The value of the highly engaged cinema audience for brands has long been argued but new research, released by Digital Cinema Media (DCM), puts figures behind those claims – setting out sectors that have the most to gain from increasing cinema’s share of media spend.
Sky is one brand that benefits from the power of film in attracting cinemagoers. The UK box office is predicted to close at £1.3bn this year, compared to £1,2bn in 2015.
Speaking at a DCM event this morning (28 November) Andrew Mortimer, director of media at Sky, said: “In a world where we are all worried about advertising context, cinema has some very compelling attributes.”
Cinema ads have the sound on, which “is a novelty for some advertisers”, ads are “100% in view, non-skippable and are still an integral part of the [cinema-going] experience”, according to Mortimer.
Mortimer said that the average cost per thousand across all cinema-buying groups with DCM is £27, given the average viewability of adverts and the impact of the large screen compared to a small mobile one, marketers should “do the math themselves”, he added.
“Apply those factors to video advertising or social news feeds and I personally think the £27 is good value for money,” he explained.
“If you believe in the quality of your content and spend a small amount of time doing the maths on the cost, I believe that after TV advertisers should be looking to the big screen rather than the small screen.”
DCM, which covers 81% of the cinema market, launched the second instalment of its ‘Building Box Office Brands’ study at the event.
It uses ROI insight from Benchmarketing, part of the Omnicom Media Group, which undertook a meta-analysis of its results vault and drew on combined learnings from more than 500 UK econometric models to investigate the impact of cinema on overall campaign ROI.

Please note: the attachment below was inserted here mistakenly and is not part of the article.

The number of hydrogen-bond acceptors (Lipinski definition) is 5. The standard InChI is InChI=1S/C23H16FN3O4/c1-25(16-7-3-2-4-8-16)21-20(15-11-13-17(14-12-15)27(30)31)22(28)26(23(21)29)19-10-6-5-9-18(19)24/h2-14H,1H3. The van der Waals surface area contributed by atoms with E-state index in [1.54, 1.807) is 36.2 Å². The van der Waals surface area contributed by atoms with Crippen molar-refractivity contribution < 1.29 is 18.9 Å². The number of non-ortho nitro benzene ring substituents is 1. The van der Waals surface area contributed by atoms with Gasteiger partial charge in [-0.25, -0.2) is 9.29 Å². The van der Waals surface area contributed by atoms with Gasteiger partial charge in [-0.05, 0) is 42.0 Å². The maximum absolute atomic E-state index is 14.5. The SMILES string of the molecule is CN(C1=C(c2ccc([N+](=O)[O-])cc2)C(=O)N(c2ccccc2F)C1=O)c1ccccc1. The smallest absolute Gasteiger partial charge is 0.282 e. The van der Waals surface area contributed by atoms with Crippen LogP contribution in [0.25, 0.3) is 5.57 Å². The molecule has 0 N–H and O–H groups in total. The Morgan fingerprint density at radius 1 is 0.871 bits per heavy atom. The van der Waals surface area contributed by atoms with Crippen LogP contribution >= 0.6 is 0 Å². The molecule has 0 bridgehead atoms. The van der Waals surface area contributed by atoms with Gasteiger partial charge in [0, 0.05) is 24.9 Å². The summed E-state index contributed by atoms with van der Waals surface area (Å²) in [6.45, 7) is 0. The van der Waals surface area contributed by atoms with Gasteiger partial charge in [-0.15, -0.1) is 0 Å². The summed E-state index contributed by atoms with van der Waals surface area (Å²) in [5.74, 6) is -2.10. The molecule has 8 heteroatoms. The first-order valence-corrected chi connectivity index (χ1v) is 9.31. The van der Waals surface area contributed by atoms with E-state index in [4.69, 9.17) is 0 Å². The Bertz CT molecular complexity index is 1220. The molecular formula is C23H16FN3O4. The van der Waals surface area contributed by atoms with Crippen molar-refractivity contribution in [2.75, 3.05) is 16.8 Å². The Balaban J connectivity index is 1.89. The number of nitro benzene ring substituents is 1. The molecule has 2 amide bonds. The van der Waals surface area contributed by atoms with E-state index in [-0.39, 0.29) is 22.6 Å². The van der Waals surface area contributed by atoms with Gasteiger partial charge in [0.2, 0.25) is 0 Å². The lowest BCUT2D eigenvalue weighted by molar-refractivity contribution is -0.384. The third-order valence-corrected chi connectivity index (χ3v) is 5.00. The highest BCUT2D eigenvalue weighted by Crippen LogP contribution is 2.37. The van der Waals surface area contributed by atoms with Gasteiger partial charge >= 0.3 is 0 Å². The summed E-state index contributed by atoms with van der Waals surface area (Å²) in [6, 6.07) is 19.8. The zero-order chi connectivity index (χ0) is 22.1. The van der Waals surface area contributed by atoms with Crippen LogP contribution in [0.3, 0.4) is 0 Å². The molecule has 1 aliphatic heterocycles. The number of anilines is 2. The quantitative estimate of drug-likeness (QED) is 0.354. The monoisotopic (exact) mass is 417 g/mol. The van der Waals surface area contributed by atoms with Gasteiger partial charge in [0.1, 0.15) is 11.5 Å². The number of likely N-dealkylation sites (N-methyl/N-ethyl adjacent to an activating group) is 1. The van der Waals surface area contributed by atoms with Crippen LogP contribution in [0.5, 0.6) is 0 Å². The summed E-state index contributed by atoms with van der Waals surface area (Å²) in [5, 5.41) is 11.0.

The findings reveal that advertisers in sectors including travel, FMCG and telecoms are currently under investing in cinema. By growing the share that cinema takes these advertisers could optimise their whole ad campaigns and see an increase in the returns delivered at an overall level.
The key takeaways from the research include:
- If travel brands increased cinema’s share of the budget to 11%, from a current average share of 4.9%, it could see a revenue ROI at total campaign level of £2.70 for every £1, compared to £1.10 when cinema takes a smaller share of the campaign budget.
- For food FMCG advertisers and investment of 6.8%, compared to the current average share of 2.8%, would drive optimal returns from the overall ad campaign to deliver £0.50 for every £1 invested.
- Telecoms brands could increase their share of investment from 1.8% to 3%, to deliver a return of £2.90 for every £1 spent.
- Retail advertisers who are cinema spenders on average are investing at the optimal levels, 2.6% share, for driving the strongest campaign ROI.
- All services brands, including charity, entertainment and leisure, finance, retail, telecoms and travel, could increase share of investment from 1.5% to 2.7% to drive an optimal campaign ROI of £3.70 for every £1 spent.
Don’t take cinema advertising too far
But cinema is a long-term investment used for brand building. This creates added pressure for advertisers to get the balance right between creating compelling content for the big screen and ensuring audiences associate it with the what the brand is trying to sell.
Speaking at the event, Adam&EveDDB creative Miles Carter, who worked on John Lewis’s 2015 Christmas ad ‘Man on the moon’, said that although “more emotion is up for grabs” in cinema advertising “storytelling has become such a powerful tool there is the risk of taking it too far”.
He said: “While it is important you tell a good story you also have to remember you’re making an advert.”
Marketers looking to create advertising for cinema audiences shouldn’t see themselves as “Hollywood waiting to happen”, according to Carter, who said “there are some ads you see where the logo comes up and it’s a bit of a shock or worse ruins the ad”.
He added: “Without wanting to seem pointed, if your logo is coming up from the trenches of WW1 you could argue that something might have gone a bit awry.”